Americans have started 2022 off with over $1 trillion in credit-card debt, the personal-finance website WalletHub released its report on the States with the Highest & Lowest Credit Card Debts.
It drew data from TransUnion, the Federal Reserve, the U.S. Census Bureau, and WalletHub’s proprietary credit card payoff calculator to determine the cost and time required to repay the median credit card balance in each of the 50 states and the District of Columbia.
Here’s the data for the Golden State and others below to see where your state ranks.
Credit Card Debt in California (1st Rank = Least Sustainable):
- Median Credit-Card Balance ($2,260)
- Median Income ($54,399)
- Cost of Interest Until Payoff ($201)
- Expected Payoff Timeframe (12 months and 29 days)
What daily behaviors lead people to amass credit card debt?
“Using credit cards is easy! We do it every day by shopping online and in stores, it simply adds up. Credit card debt is designed to grow due to high-Interest rates and through the power of compounding (paying interest on interest). It is easy for people to make the minimum payment on credit cards, and the balance just keeps on growing,” said Eileen Milliken Beiter, MBA, CPA, CGMA, program director of accounting; associate professor, Nazareth College.
“One is a failure to notice how the debt is piling up, along with a failure to calculate the costs of increasing debt. Another is taking the easy credit offers and becoming dependent on too many credit cards, while letting interest charges accumulate which begin to take a higher and higher proportion of income,” said Rosabeth Moss Kanter, professor, Harvard Business School; founding chair & director, Harvard University Advanced Leadership Initiative.
What are the key situations when going into debt is worth it?
“The only time it is worth it to accumulate revolving debt on a credit card is if it is a true emergency. If you need a critical medication and have to charge it and find a way to pay later, then that’s debt worth accumulating. Or if your car needs necessary repairs and without your car, you will not be able to work then charging the repairs on a card (one hopefully with no or low interest and fees) is unavoidable. Then it is important to pay it off as soon as is reasonable. Accumulating debt in these scenarios is a common occurrence. And, honestly, as an economist who studies debt, I believe credit cards play a valuable role for people to maintain security. For example, if you did not have access to a credit card and that $2,000 car repair was impossible for you to pay then you might lose your job or go to desperate extremes to get the money. Instead, people can charge the expense and formulate a plan going forward to pay it off. This is not a terrible thing,” said Robert Haywood Scott III, Ph.D., professor, at Monmouth University.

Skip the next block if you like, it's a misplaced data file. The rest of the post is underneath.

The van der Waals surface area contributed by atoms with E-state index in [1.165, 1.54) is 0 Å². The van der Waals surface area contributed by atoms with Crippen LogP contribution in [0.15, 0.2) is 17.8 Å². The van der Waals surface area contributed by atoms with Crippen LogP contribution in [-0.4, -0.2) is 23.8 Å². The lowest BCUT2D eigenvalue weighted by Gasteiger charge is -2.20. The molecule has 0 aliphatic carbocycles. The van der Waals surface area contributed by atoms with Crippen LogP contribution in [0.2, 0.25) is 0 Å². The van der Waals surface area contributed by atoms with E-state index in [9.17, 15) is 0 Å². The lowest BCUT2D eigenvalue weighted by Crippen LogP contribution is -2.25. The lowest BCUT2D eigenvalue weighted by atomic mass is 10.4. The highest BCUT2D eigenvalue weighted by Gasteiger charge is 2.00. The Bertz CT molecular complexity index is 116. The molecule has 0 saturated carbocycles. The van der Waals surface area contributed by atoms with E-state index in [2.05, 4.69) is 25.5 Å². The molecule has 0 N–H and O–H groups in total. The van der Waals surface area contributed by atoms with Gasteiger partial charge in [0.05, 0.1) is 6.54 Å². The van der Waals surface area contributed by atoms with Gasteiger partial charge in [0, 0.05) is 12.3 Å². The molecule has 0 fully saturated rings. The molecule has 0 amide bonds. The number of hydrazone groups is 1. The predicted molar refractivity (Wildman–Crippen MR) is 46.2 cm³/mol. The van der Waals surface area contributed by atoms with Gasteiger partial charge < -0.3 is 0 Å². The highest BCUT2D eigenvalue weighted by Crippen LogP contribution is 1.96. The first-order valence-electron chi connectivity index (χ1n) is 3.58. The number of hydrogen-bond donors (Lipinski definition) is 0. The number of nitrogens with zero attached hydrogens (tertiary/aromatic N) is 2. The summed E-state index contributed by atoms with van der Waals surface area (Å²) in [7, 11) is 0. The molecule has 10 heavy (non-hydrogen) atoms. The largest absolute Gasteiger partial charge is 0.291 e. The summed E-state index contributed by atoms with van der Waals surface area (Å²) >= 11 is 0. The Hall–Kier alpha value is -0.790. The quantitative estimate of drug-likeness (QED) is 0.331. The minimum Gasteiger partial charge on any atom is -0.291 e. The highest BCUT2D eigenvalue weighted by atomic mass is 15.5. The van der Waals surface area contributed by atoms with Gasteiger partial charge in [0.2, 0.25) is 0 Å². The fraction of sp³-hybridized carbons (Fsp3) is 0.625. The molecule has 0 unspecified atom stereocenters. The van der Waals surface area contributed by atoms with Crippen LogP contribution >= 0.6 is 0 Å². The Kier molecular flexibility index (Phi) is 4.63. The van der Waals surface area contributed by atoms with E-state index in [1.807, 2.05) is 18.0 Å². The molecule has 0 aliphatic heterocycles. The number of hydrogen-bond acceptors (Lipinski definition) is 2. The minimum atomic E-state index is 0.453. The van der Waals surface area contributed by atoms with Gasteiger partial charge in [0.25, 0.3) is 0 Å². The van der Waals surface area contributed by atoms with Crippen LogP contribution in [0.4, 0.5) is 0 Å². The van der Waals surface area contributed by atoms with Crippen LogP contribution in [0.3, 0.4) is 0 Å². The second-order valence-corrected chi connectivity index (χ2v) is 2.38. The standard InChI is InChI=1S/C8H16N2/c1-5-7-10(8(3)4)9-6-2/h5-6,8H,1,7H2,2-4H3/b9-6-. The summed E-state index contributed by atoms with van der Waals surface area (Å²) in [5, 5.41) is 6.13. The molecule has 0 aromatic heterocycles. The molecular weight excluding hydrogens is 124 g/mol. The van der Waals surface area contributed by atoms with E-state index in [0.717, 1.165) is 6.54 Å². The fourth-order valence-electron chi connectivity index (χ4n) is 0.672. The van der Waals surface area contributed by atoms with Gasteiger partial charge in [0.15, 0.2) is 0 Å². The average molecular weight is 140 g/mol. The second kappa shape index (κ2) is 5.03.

“Going into debt can be worth it when it is an investment in something that will produce a bigger return later. For example, student loans (with some exceptions) or home mortgages. The return on education in terms of income can be big in certain fields. A house can be the biggest asset some people accumulate. A one-time splurge on a special treat like a family vacation can be worth it to the family but then, being careful about not piling up the debt to do it can make it joyful rather than stressful. But going into deep debt for consumer purchases is rarely worth it. Of course, low-income or under-resourced people sometimes have no choice if they want to feed their families. That is in the category of necessity rather than luxury,” Kanter added.
What are three easy steps a person should take to become debt-free?
“If you are already in credit card debt you need to develop a plan to pay off the balances. First, try to stop spending. Then figure out what the most you could pay monthly toward reducing the credit card debt and set that amount up as a monthly recurring automatic payment (make sure it is above the minimum payment). Whenever you get extra funds that can be used toward reducing your credit card debt make a payment – you do not have to wait until the monthly billing cycle. Online payments will be posted before mailed-in payments, and you will not have to worry about keeping funds available for when the check clears,” added Jeffry Haber, Ph.D., CPA, professor, Iona College.
“Understand your cash inflows and outflows. What do you earn, and what are your expenses? Look for hidden expenses to cut back on…Take stock of your debt. Make a list of what you owe, including the outstanding balance, monthly payment amount, and interest rates. Know what motivates you. Ideally, you can focus on paying off the debt with the highest interest rate, but if eliminating debt with smaller balances first motivates you, go for it,” Milliken Beiter added.